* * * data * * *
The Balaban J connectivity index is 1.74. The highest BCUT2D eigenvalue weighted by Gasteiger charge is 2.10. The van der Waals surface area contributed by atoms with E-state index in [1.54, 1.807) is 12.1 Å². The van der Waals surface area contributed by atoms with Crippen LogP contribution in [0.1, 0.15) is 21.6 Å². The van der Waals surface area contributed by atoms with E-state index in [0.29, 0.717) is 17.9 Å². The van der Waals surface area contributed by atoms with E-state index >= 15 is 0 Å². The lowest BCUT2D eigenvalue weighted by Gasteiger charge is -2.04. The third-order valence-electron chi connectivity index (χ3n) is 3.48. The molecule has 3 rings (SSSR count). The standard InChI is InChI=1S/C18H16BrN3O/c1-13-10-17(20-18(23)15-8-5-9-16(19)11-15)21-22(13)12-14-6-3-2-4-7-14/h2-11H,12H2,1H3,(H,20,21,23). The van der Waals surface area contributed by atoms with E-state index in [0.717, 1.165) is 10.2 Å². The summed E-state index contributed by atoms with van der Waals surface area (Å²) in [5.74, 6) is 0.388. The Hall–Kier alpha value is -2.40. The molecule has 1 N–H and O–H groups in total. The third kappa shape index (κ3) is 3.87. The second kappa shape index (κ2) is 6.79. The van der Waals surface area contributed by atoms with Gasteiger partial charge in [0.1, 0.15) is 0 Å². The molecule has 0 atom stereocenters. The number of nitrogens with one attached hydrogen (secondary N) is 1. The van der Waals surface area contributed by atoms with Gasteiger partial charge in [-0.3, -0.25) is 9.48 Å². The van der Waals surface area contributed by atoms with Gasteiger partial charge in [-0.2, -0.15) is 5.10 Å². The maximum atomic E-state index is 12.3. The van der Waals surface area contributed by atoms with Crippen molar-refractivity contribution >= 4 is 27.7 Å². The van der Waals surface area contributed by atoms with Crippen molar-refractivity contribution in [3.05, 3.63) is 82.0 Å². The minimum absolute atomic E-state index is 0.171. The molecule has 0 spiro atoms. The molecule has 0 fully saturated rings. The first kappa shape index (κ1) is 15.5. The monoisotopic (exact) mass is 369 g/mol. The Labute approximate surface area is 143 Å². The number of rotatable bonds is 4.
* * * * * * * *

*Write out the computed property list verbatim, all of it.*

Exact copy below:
The Balaban J connectivity index is 1.74. The highest BCUT2D eigenvalue weighted by Gasteiger charge is 2.10. The van der Waals surface area contributed by atoms with E-state index in [1.54, 1.807) is 12.1 Å². The van der Waals surface area contributed by atoms with Crippen LogP contribution in [0.1, 0.15) is 21.6 Å². The van der Waals surface area contributed by atoms with E-state index in [0.29, 0.717) is 17.9 Å². The van der Waals surface area contributed by atoms with E-state index >= 15 is 0 Å². The lowest BCUT2D eigenvalue weighted by Gasteiger charge is -2.04. The third-order valence-electron chi connectivity index (χ3n) is 3.48. The molecule has 3 rings (SSSR count). The standard InChI is InChI=1S/C18H16BrN3O/c1-13-10-17(20-18(23)15-8-5-9-16(19)11-15)21-22(13)12-14-6-3-2-4-7-14/h2-11H,12H2,1H3,(H,20,21,23). The van der Waals surface area contributed by atoms with E-state index in [0.717, 1.165) is 10.2 Å². The summed E-state index contributed by atoms with van der Waals surface area (Å²) in [5.74, 6) is 0.388. The Hall–Kier alpha value is -2.40. The molecule has 1 N–H and O–H groups in total. The third kappa shape index (κ3) is 3.87. The second kappa shape index (κ2) is 6.79. The van der Waals surface area contributed by atoms with Gasteiger partial charge in [0.1, 0.15) is 0 Å². The molecule has 0 atom stereocenters. The number of nitrogens with one attached hydrogen (secondary N) is 1. The van der Waals surface area contributed by atoms with Gasteiger partial charge in [-0.3, -0.25) is 9.48 Å². The van der Waals surface area contributed by atoms with Gasteiger partial charge in [-0.2, -0.15) is 5.10 Å². The maximum atomic E-state index is 12.3. The van der Waals surface area contributed by atoms with Crippen molar-refractivity contribution >= 4 is 27.7 Å². The van der Waals surface area contributed by atoms with Crippen molar-refractivity contribution in [3.05, 3.63) is 82.0 Å². The minimum absolute atomic E-state index is 0.171. The molecule has 0 spiro atoms. The molecule has 0 fully saturated rings. The first kappa shape index (κ1) is 15.5. The monoisotopic (exact) mass is 369 g/mol. The Labute approximate surface area is 143 Å². The number of rotatable bonds is 4.